The EPA have today released the Water Quality in 2023 report, indicating our waters continue to be polluted by human activity, and that we have not made any significant improvements in water quality for 2023. This follows a decade-long decline in water quality in Ireland.

Nutrient pollution is identified as one of the main drivers of the declines, 42% of our rivers and 17% of estuarine and coastal water bodies have too much nitrogen. This is primarily attributable to intensive agriculture, and is a particular problem on free draining soils in the south and southeast.

Urban wastewater is also a significant polluter, and was highlighted by the EPA as requiring further action.

The report indicates that nutrient levels are not reducing in our waters. A step change in how we manage our waters is needed to address this long standing problem.

Dr. Elaine McGoff, Head of Advocacy with An Taisce said:

“This is another worrying EPA water quality report, once again highlighting no improvement in water quality trends in Ireland.

The fact that agricultural nitrogen pollution didn’t improve in the south and southeast of the country should come as no surprise to anyone. Despite all the rhetoric about saving our nitrates derogation and turning the tide on water quality in Ireland, there is no evidence of the necessary improvement in our waters.

Farmers are jumping through a number of environmental hoops, but the problem is the measures they’re being asked to put in place don't work for all pollutants, and they’re largely inadequate for targeting nitrogen pollution. They may work well for silt, phosphorus, or biodiversity, but they’re not designed for addressing nitrogen. And until we fix that, and put the right measures in the places that we need them then we’re only fooling ourselves if we think the water quality trends are going to dramatically improve. We need to take a science based catchment approach.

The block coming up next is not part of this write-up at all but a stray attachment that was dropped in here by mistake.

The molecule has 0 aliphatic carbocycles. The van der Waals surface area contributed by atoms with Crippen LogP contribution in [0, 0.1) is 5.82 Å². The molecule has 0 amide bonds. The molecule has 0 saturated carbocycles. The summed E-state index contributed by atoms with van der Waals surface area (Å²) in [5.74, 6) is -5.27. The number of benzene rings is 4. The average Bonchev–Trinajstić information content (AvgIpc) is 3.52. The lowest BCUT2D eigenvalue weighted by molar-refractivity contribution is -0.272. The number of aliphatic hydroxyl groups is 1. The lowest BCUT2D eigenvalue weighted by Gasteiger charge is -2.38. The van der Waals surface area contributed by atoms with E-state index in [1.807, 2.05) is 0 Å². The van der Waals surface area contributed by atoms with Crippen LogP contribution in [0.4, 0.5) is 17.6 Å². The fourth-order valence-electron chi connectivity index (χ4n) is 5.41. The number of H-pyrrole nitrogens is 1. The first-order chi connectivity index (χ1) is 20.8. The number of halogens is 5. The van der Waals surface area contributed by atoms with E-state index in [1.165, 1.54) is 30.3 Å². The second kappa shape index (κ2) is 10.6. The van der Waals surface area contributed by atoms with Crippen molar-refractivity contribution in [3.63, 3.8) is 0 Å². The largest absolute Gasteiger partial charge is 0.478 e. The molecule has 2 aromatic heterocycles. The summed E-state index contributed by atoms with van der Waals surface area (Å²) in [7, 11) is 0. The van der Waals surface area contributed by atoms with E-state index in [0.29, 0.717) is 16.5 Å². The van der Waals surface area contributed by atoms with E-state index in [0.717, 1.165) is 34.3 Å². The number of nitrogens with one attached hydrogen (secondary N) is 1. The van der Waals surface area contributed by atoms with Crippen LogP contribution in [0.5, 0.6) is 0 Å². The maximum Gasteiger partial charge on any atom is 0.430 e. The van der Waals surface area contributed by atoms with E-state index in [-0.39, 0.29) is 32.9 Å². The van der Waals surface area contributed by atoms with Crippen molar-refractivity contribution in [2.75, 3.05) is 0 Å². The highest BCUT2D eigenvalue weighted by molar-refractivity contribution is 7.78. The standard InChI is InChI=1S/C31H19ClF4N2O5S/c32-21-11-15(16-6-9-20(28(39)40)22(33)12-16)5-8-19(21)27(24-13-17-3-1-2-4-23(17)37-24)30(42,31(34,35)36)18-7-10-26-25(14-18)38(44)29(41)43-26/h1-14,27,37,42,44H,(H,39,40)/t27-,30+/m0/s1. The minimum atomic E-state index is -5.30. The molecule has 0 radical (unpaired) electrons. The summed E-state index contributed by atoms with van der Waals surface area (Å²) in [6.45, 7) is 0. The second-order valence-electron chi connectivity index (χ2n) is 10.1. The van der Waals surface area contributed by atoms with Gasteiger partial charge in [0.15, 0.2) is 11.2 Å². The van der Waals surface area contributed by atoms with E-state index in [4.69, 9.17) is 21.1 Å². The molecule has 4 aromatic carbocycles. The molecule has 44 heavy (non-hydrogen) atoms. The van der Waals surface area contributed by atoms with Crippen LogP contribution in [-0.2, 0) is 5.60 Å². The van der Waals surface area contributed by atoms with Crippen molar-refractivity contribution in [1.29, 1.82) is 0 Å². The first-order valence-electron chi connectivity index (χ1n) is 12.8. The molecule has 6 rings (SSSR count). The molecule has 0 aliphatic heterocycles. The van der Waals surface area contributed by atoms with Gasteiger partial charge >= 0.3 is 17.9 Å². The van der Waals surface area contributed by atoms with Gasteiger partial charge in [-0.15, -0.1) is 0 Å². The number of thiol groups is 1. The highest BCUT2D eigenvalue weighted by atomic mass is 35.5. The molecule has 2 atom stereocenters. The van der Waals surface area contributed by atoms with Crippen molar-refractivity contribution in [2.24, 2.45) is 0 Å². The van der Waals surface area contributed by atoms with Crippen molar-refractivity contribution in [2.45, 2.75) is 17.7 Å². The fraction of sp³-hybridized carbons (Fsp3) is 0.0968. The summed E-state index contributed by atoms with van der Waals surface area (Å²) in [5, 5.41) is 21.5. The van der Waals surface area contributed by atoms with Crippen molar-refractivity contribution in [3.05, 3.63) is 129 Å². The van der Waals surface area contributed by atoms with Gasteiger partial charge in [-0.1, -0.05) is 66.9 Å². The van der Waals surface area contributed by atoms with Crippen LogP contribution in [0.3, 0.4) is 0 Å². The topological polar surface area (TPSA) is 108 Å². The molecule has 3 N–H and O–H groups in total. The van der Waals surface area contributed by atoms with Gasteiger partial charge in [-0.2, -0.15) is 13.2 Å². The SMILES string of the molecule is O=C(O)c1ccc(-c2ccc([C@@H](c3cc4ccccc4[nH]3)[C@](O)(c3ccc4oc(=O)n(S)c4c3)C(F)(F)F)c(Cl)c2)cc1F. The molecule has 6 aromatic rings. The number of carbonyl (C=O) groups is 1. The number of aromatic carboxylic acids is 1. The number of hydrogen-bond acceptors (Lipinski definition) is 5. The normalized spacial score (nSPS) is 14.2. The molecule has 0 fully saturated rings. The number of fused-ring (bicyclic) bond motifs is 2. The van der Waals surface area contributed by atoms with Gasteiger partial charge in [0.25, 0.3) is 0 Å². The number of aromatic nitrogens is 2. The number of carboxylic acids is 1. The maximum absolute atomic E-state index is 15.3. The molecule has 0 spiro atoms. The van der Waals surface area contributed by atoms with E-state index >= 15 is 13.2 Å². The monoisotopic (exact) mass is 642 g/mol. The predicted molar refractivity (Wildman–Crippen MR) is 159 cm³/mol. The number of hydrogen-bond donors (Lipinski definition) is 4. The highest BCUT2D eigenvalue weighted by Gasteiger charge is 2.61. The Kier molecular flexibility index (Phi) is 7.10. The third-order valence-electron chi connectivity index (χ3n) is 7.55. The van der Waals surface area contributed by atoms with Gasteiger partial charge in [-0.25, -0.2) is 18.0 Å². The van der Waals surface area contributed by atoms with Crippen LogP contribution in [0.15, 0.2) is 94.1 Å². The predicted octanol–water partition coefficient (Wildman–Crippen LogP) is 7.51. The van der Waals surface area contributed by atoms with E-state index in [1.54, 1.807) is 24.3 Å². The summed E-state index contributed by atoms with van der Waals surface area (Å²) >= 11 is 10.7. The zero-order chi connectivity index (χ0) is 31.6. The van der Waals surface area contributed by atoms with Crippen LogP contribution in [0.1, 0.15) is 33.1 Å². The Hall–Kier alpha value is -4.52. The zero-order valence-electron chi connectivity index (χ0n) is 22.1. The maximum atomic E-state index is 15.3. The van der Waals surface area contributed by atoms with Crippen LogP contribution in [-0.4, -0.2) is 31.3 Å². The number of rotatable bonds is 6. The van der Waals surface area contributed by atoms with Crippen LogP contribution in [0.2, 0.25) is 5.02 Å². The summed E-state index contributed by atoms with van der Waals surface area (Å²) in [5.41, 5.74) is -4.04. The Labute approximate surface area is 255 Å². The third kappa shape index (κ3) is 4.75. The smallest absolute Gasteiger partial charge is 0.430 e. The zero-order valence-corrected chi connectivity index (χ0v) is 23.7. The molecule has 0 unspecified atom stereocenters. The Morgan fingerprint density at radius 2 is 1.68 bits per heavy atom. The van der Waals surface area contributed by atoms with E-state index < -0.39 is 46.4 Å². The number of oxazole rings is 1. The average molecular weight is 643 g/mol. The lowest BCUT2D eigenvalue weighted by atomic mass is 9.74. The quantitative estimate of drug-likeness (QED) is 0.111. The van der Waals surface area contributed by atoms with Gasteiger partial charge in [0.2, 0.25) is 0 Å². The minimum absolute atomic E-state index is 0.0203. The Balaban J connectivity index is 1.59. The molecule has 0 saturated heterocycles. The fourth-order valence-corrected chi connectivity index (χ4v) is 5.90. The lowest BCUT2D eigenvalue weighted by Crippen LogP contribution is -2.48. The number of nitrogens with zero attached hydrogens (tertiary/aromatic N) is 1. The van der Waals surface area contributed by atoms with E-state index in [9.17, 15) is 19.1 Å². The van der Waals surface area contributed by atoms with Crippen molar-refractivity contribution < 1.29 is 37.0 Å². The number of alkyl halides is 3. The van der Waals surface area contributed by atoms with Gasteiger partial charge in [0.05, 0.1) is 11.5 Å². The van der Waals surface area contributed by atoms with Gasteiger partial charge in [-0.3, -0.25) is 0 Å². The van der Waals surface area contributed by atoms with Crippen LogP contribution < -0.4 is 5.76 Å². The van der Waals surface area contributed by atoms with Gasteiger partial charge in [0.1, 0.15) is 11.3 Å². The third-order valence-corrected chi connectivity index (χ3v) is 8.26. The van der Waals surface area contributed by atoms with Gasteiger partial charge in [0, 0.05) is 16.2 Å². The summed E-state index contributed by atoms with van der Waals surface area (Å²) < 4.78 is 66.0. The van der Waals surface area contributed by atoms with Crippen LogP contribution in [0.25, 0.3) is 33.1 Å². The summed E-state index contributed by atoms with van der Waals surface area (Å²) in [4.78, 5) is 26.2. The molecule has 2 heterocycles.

It’s also shocking that our wastewater treatment plants are still polluting our waterways in this day and age. It is critical that the Government take the necessary steps, and provide the necessary funding, to halt polluting wastewater discharges into all water bodies.

According to a recent EPA report, 81% of Irish people rate water pollution as their key environmental concern. Catchment is the new community, we depend on each other to protect it, and farmers play an absolutely key role in this. We now need a step change in how we manage our waters and how we manage our land and wastewater.  We can’t keep doing largely the same thing and expecting a different outcome.”